Originally Posted by [b
How else are we going show activity unless some one transmits and annouces that the rare location desired is present or that the missing state, county, or other desirable entity. I'm QRP operator. I'm looking for any contact at all. When I call CQ, I mean CQ. All comers are welcome and needed. There a plenty of others looking for contacts. Let's operate and make contacts available.
Because, unfortunately, our ranks are disappearing in real time.
Originally Posted by [b
Why we lose hams, and why we aren't getting new ones (in any great number) is a mystery only to (some) hams.
(sent with unlicensed WiFi from a rooftop during antenna testing)
I've been a ham for over 30 years. I was inactive for 15 of those. But when I got back into it and upgraded to extra, I found that there is every bit as much going on as when I started out in high school. All of the new digital modes, satellite work, etc. Everyone has their own favorite thing yet the hf bands are still full of activity. And even with the lower code requirements, the cw bands are always full.
Yes, there are a lot of silent keys in those numbers. My uncle, W4HMM has been dead for over 5 years and he's still listed. But it's not my place to go to his son and ask him to send a death certificate to the FCC. I doubt he'd do it.
I just don't think we need to waste time worrying about numbers. There's lots of fun to be had out there. I've recently discovered the comeraderie of a 75 meter traffic net. Never would have thought in a million years that I'd be trying to wake up before my usual wake time just to see who's on and what's up. And I've made some great friends.
DXing has been taken to a whole new level. And I don't care who you are (well, I've never found that one), there is always somebody who can operate CW faster than you. Always another challenge in our hobby. I've also discovered operating hf via a 440 MHZ remote base on a handy-talkie. Now that is a blast! Found out about it working a guy in a corn-field in Kansas and the band was busy, but he could follow me until we found a clear spot.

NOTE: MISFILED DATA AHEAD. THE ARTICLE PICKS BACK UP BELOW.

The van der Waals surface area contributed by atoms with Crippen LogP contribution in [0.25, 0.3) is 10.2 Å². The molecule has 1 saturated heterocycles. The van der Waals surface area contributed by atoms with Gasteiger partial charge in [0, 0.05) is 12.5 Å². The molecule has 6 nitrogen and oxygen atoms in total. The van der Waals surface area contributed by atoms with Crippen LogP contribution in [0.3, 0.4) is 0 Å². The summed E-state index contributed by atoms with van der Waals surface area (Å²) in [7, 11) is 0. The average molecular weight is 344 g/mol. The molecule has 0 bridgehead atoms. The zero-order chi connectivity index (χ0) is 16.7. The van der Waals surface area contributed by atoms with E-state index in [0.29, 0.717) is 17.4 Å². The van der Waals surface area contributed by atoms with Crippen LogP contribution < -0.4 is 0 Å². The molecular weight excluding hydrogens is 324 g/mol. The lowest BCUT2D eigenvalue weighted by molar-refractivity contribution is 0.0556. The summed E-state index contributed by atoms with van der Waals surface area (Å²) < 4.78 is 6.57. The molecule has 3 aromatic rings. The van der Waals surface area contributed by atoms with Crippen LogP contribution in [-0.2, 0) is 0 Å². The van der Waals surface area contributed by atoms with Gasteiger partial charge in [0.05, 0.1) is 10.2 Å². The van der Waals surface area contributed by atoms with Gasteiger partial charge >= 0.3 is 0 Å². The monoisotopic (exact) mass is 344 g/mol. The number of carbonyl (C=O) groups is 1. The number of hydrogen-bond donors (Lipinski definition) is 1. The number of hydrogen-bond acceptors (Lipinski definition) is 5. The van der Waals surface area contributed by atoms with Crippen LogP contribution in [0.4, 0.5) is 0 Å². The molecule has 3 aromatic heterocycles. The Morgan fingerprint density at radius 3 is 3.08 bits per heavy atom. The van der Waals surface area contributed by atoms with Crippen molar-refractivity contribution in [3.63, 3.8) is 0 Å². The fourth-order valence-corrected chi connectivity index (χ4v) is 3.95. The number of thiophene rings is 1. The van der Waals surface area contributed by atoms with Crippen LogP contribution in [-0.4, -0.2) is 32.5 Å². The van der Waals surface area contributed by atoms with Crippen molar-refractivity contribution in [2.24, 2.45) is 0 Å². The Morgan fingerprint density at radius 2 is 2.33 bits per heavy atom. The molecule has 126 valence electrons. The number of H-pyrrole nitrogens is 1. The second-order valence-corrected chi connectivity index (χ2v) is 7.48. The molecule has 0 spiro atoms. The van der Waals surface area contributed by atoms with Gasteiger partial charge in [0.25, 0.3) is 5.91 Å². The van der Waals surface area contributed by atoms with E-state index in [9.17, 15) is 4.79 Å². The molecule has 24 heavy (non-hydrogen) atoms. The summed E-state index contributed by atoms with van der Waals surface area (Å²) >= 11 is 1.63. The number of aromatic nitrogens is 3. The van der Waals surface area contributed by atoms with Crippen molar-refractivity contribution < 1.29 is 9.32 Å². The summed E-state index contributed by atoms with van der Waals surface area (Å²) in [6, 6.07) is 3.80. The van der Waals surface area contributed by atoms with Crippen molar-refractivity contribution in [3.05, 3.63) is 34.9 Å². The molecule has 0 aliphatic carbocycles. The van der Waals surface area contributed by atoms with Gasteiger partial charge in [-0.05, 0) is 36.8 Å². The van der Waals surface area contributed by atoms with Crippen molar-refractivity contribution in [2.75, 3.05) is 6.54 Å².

This may be selfish, but I don't care that there may be fewer active hams today. The bands are full enough for me as it is and those hams are doing more than ever. The radios are so much better, too. It's so nice to operate with a group and everyone stay on frequency!
If you're concerned about the number of hams, don't sit around complaining about the FCC or ARRL. Have one of your friends over one evening and show him how you can find someone on an island in Indonesia. Or bounce a signal off the moon and get a contact. Or go and encourage a no-code tech to upgrade. Help him out with the code. Show him the fun of hf you never understand until you try it.
Just my 2 cents worth. Less than a penny in today's market. 73....KR
I am sure there are silent keys, drop-off's, etc. that are still listed as licensee's in these numbers. If the ARRL has its way with WINLINK, etc. then we will be thinning down the ranks even more. Perhaps when the FCC comes out with its response to the code requirement, Novice (new class) revisited, etc. It will bring a new group to HAM radio. Let us pray that these newcomers will be innovators, inventors, and will come to love radio as we all do. K1HAH John Callaghan